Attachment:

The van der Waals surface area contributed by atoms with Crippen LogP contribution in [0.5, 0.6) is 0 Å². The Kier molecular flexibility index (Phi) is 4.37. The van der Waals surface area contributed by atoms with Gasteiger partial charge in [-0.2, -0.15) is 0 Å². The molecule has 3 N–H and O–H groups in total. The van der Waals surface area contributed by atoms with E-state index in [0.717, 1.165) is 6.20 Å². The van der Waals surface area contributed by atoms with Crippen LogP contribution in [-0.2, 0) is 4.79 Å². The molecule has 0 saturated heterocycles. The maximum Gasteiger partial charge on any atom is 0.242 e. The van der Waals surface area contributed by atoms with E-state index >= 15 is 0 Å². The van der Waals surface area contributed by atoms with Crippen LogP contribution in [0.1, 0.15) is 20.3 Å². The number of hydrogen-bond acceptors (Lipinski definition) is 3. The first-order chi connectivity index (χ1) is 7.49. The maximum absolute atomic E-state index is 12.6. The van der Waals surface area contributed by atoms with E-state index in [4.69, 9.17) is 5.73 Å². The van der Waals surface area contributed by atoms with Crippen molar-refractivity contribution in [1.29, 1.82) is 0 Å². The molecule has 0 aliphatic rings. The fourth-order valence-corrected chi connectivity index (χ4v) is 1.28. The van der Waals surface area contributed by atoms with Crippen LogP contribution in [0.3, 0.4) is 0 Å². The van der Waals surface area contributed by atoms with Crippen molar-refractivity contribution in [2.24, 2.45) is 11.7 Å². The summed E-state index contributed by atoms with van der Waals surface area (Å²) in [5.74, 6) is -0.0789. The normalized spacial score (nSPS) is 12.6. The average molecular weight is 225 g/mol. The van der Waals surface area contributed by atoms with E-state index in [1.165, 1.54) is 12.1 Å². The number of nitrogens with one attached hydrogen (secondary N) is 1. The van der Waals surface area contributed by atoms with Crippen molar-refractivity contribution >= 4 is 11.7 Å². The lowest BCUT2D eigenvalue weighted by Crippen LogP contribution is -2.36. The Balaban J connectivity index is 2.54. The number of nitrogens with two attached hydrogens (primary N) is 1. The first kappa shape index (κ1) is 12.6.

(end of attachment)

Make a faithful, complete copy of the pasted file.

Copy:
The van der Waals surface area contributed by atoms with Crippen LogP contribution in [0.5, 0.6) is 0 Å². The Kier molecular flexibility index (Phi) is 4.37. The van der Waals surface area contributed by atoms with Gasteiger partial charge in [-0.2, -0.15) is 0 Å². The molecule has 3 N–H and O–H groups in total. The van der Waals surface area contributed by atoms with E-state index in [0.717, 1.165) is 6.20 Å². The van der Waals surface area contributed by atoms with Crippen LogP contribution in [-0.2, 0) is 4.79 Å². The molecule has 0 saturated heterocycles. The maximum Gasteiger partial charge on any atom is 0.242 e. The van der Waals surface area contributed by atoms with E-state index >= 15 is 0 Å². The van der Waals surface area contributed by atoms with Crippen LogP contribution in [0.1, 0.15) is 20.3 Å². The number of hydrogen-bond acceptors (Lipinski definition) is 3. The first-order chi connectivity index (χ1) is 7.49. The maximum absolute atomic E-state index is 12.6. The van der Waals surface area contributed by atoms with E-state index in [4.69, 9.17) is 5.73 Å². The van der Waals surface area contributed by atoms with Crippen molar-refractivity contribution in [1.29, 1.82) is 0 Å². The molecule has 0 aliphatic rings. The fourth-order valence-corrected chi connectivity index (χ4v) is 1.28. The van der Waals surface area contributed by atoms with Crippen LogP contribution in [0.3, 0.4) is 0 Å². The van der Waals surface area contributed by atoms with Crippen molar-refractivity contribution in [2.24, 2.45) is 11.7 Å². The summed E-state index contributed by atoms with van der Waals surface area (Å²) in [5.74, 6) is -0.0789. The normalized spacial score (nSPS) is 12.6. The average molecular weight is 225 g/mol. The van der Waals surface area contributed by atoms with E-state index in [1.165, 1.54) is 12.1 Å². The number of nitrogens with one attached hydrogen (secondary N) is 1. The van der Waals surface area contributed by atoms with Crippen molar-refractivity contribution >= 4 is 11.7 Å². The lowest BCUT2D eigenvalue weighted by Crippen LogP contribution is -2.36. The Balaban J connectivity index is 2.54. The number of nitrogens with two attached hydrogens (primary N) is 1. The first kappa shape index (κ1) is 12.6.